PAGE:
The Town (2010)

The Town is an American crime-drama, co-written and directed by Ben Affleck, based on the novel Prince of Thieves by Chuck Hogan.  Produced by Graham King, the movie stars Affleck in the lead, with Rebecca Hall, Jon Hamm, Jeremy Renner, Blake Lively, Titus Welliver, Pete Postlethwaite, and Chris Cooper. (Rated R for strong violence, pervasive language, some sexuality and drug use)(Running Time: 125 minutes)

I’m behind on the times.  I heard nothing but great reviews about this movie ever since it came out, but have been increasingly reluctant to sit down and watch due to the mega-spread stories (or rumors)  of “the Aflac’s big screen return”.  There will be zero denying that I have not been wowed by Ben in, well, anything, and I think he is just an overrated actor.  However, I watched his other two directorial efforts, Gone Baby Gone (2007) and Argo (2012), and have concluded that while he is an overrated and overpaid actor, he shows talent for the director’s chair.  There are also some new releases on the horizon he is penned to star in that makes me hesitantly hope that he might be getting “better”.

Well, now you’re aware of my initial reservations.  So let’s talk about the movie.

Immediately after the first heist, I could tell Affleck and his production team did their research.  The Town has a compelling level of realism, but showcases little intricate moments that touch back on popular heist movies like Point Break (1991) and Heat (1995).  The scenes are tightly cut and keep your interest without losing focus on the characters, creating a alluring-enough story to keep you watching till the end.

I watched the theatrical cut, so I’m going to assume that there was a subplot or two, and additional scenes of character beef that had to be omitted to keep the original run time to just over two hours.  But even with a full hour cut out of the print, I felt there were a couple of scenes that could’ve been cut down more, or taken away completely.  The one Chris Cooper scene in prison didn’t feel that critical, aside from him and Ben talking frankly about his mother, but there seemed to be enough of that anchor throughout the rest of the movie.  As far as character motive and emotional depth is concerned, The Town passed.  But with an outstanding above grade average, but passing.  There was enough dialogue and explanation and emotional jabs so a reviewer, like myself, couldn’t say it fell through on backstory.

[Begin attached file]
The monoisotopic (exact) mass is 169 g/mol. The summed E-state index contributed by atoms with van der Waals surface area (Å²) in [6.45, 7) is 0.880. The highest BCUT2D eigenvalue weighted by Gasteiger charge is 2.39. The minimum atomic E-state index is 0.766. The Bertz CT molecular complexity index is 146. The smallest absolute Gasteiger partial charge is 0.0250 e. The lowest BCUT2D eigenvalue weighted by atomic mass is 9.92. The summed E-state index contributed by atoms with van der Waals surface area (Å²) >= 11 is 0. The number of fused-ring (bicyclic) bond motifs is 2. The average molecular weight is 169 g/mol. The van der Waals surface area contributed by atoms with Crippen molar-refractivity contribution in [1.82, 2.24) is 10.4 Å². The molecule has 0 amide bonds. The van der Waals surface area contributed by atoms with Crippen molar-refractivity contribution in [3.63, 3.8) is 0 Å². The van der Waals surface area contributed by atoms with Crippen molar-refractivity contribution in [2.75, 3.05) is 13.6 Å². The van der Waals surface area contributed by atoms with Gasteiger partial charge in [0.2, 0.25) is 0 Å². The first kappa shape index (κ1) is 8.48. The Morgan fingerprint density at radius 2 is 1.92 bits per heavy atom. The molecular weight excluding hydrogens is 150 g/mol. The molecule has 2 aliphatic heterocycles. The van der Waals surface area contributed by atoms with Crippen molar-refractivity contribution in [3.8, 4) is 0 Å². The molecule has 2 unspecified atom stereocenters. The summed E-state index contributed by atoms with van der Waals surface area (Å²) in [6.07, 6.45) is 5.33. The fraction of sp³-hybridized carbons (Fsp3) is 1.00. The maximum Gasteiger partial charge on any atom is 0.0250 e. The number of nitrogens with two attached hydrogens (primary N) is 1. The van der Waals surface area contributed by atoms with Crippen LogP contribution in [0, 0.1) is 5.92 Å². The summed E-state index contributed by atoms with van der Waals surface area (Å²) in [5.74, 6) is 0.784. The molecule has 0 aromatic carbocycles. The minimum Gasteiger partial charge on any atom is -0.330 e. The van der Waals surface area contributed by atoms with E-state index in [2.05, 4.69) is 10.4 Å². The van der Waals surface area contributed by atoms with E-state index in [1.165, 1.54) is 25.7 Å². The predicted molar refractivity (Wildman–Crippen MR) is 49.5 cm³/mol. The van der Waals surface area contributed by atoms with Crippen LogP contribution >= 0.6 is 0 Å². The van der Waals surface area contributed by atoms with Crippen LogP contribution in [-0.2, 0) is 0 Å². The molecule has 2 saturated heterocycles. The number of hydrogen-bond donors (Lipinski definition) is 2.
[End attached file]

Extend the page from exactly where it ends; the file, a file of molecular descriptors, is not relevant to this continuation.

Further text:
Acting.  Pretty good, overall.  Ben’s mute expressions weren’t distracting enough to tear out the television set from the wall, but I think it’s because he wore masks throughout the movie.  Jon Hamm was a delightful surprise, increasing his strength and presence as the story went on.  And of course, Jeremy Renner, who was electrifying enough to steal the movie every time he stepped on screen.  If he had lost 30 pounds like Christian Bale did for The Fighter the same year, he probably would’ve ended up taking home gold.

I’ll give The Town a slightly above average B-.  While the movie held its sturdy structure, there was nothing unique or new to it, comparing it with others in the genre.  Relatively strong acting overall, yes.  Relatively good directing overall, yes.  Relatively original story, meh.  In its defense, the heist genre has a limited scope for plots.  A film that has stretched and sensationalized a heist movie to the extreme is probably Inception (2010).

The film was met with largely positive reviews, like I said earlier.  The critics praised Ben’s direction and Renner’s acting chops the most, which I can get behind.   In his review for The New York Times, A. O. Scott commented on the opening heist, “That sequence, like most of the other action set pieces in the film, is lean, brutal and efficient, and evidence of Mr. Affleck’s skill and self-confidence as a director.”  Xan Brooks, in The Guardian, wrote that the action sequences were “sharply orchestrated” but added “it’s a bogus, bull-headed enterprise all the same; a film that leaves no cliche untrampled.”  Justin Chang wrote in Variety that the action scenes strike “an ideal balance between kineticism and clarity” aided by cinematographer Robert Elswit and film editor Dylan Tichenor.  It faired well at the September opening box office, eventually gaining over $154 million on a $37 million budget.  Renner was later nominated for Best Supporting Actor at the Academy Awards.

It’s a good movie, don’t get me wrong.  I recommend it.  If you like bank caper-like movies, you’ll more than likely enjoy this.  If you like Boston, you’ll definitely get a kick from this.  If you absolutely love Ben Affleck–well, all I can say is: God be with you.

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About Morgan

January 2016 Update: This blog is under reconstruction. Please be patient while we gradually remove old material, posts, and pages, and create new ones. Thank you.
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